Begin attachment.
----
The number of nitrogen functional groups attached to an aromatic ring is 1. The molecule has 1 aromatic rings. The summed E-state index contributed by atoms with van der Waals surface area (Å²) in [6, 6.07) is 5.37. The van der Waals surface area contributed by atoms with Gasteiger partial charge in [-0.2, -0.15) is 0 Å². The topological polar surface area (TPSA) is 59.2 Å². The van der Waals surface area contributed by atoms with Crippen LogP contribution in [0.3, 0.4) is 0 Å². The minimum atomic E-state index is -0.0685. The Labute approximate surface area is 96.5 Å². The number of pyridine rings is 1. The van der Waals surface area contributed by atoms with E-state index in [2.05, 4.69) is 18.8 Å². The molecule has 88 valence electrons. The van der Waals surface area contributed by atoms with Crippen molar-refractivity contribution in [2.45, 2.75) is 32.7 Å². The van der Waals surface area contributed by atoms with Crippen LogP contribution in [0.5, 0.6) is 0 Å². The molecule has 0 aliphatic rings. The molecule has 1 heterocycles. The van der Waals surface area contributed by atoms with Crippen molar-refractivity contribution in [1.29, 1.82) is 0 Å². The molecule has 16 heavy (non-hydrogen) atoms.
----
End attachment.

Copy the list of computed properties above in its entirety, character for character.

The number of nitrogen functional groups attached to an aromatic ring is 1. The molecule has 1 aromatic rings. The summed E-state index contributed by atoms with van der Waals surface area (Å²) in [6, 6.07) is 5.37. The van der Waals surface area contributed by atoms with Gasteiger partial charge in [-0.2, -0.15) is 0 Å². The topological polar surface area (TPSA) is 59.2 Å². The van der Waals surface area contributed by atoms with Crippen LogP contribution in [0.3, 0.4) is 0 Å². The minimum atomic E-state index is -0.0685. The Labute approximate surface area is 96.5 Å². The number of pyridine rings is 1. The van der Waals surface area contributed by atoms with E-state index in [2.05, 4.69) is 18.8 Å². The molecule has 88 valence electrons. The van der Waals surface area contributed by atoms with Crippen molar-refractivity contribution in [2.45, 2.75) is 32.7 Å². The van der Waals surface area contributed by atoms with Crippen LogP contribution in [0.5, 0.6) is 0 Å². The molecule has 0 aliphatic rings. The molecule has 1 heterocycles. The van der Waals surface area contributed by atoms with Crippen molar-refractivity contribution in [1.29, 1.82) is 0 Å². The molecule has 16 heavy (non-hydrogen) atoms.